The FAA this month will issue a rule requiring a new approach to stall training for airline pilots that runs counter to previous guidance. According to Dr Jeff Schroeder, the agency’s chief scientific and technical officer, the new approach will, “take a lot of work to undo previous training because some pilots are ‘spring-loaded’ to the previous technique.”
Air France Flight 447
One of the unfortunate but unavoidable facts of aviation is that accidents happen. While investigators work to determine why, and attorneys debate over who is responsible, in nearly every case there is a tragic human element involved-families of victims, who suddenly have their lives torn apart. It is a situation no one wants to be in.
Paul Comtois knows why safety is a tough business for some people to comprehend: “Because it’s difficult to prove that what you’ve implemented actually had any effect.” Comtois, a former fighter pilot, is director of advanced pilot training programs at ETC, a Southampton, Pa.-based training company focused on upset prevention and recovery.
As experts struggle to identify why the crew of Air France 447 lost control of their A330 over the South Atlantic Ocean nearly four years ago, the industry is also still struggling to develop the precision data needed to accurately reproduce a stall in a Level D simulator. The lack of accurate stall data limits entry and recovery practice because the computers running the simulators have no idea how the aircraft will actually perform.
International flight crews share a never-ending need for a good night’s rest. Now there’s a proven link between exercise in moderation and sleep quality. A new report from the National Sleep Foundation studied 1,000 adults between ages 23 and 60 and found that those who exercised in the seven days before the survey reported better quality of sleep than those who did not. Surprisingly, both groups averaged about the same number of hours of total rest–just short of seven.
What if technology could help pilots recover an airplane when it is clear (to the software) that the pilot’s actions are trending toward an accident?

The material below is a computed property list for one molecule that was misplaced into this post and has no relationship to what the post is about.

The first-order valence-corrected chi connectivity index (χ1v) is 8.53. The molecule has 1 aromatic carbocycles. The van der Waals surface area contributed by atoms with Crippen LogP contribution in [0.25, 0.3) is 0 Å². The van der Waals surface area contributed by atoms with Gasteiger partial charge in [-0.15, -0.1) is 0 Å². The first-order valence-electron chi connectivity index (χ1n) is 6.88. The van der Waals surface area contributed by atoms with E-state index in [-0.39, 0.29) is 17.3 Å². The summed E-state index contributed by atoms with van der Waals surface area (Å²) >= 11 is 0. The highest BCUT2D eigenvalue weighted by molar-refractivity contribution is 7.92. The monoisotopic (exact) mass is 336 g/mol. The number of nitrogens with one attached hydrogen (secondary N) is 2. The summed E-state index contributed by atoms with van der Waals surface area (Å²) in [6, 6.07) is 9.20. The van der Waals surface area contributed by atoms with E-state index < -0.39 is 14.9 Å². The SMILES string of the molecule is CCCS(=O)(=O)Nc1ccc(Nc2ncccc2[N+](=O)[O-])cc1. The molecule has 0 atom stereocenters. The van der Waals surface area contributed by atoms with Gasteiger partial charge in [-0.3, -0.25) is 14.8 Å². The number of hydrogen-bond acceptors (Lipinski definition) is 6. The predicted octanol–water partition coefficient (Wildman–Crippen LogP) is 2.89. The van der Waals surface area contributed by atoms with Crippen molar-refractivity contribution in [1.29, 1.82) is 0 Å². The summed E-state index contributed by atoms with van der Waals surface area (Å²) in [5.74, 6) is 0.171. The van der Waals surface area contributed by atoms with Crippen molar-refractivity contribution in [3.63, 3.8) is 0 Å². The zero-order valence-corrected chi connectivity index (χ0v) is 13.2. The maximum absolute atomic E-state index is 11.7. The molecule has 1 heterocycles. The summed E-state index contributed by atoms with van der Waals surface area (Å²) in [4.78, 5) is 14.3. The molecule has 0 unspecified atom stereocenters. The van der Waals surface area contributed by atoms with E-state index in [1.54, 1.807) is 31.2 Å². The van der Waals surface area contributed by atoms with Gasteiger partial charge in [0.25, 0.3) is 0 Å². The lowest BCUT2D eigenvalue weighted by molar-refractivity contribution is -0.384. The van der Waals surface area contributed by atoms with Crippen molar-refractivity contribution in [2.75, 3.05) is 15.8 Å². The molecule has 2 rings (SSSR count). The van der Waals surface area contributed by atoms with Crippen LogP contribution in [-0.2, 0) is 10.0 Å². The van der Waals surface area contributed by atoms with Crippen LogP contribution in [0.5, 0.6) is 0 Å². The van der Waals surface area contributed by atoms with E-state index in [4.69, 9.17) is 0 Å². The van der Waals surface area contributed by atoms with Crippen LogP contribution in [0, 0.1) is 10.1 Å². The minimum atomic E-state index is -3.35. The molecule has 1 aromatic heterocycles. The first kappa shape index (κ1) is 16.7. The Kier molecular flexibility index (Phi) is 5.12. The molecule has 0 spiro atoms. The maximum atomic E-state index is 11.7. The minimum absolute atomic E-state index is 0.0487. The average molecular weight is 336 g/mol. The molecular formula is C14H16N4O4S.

At a time when aviation has achieved an extraordinarily high level of safety, regulators and safety organizations are pushing for more improvements in pilot training to preempt future accidents and ensure that new pilots entering the ranks start off with the right approach. One of the key areas receiving extensive examination is stall training, both in the early stages of ab initio training and how it is taught later to pilots who are flying sophisticated high-performance jets.
By all accounts, the 1996 genesis of Bombardier’s Safety Standdown, an event that now regularly draws nearly 500 aviators to Wichita annually, was rather humble. Bob Agostino, director of Bombardier’s Flight Operations at the time and a trained accident investigator, asked his pilots for their thoughts after a particularly difficult accident investigation. One of them, Air Force veteran Dave Sullivan, explained how the military dealt with similar issues.
The International Committee for Aviation Training in Extended Envelopes (Icatee) published an article this summer in the ICAO Training Report that said, “The number-one cause of commercial jet transport fatalities…[is] loss-of-control-in-flight (LOC-I).” Icatee chairman Sunjoo Advani said, “[The problem] cannot be simply solved through technology or through current pilot training paradigms.” Coincidentally, Boeing’s statistical summary of commercial jet airplane accidents worldwide operations 1959–2011 showed more fatalities caused by LOC-I accidents than by any other.
The largest threat to aviation safety is loss of control (LOC) and it stems mainly from inadequate pilot training, according to the International Committee for Aviation Training in Extended Envelopes (Icatee). The group was created in June 2009 as an arm of the UK-based Royal Aeronautical Society and tasked specifically with suggesting training alternatives to reduce LOC accidents.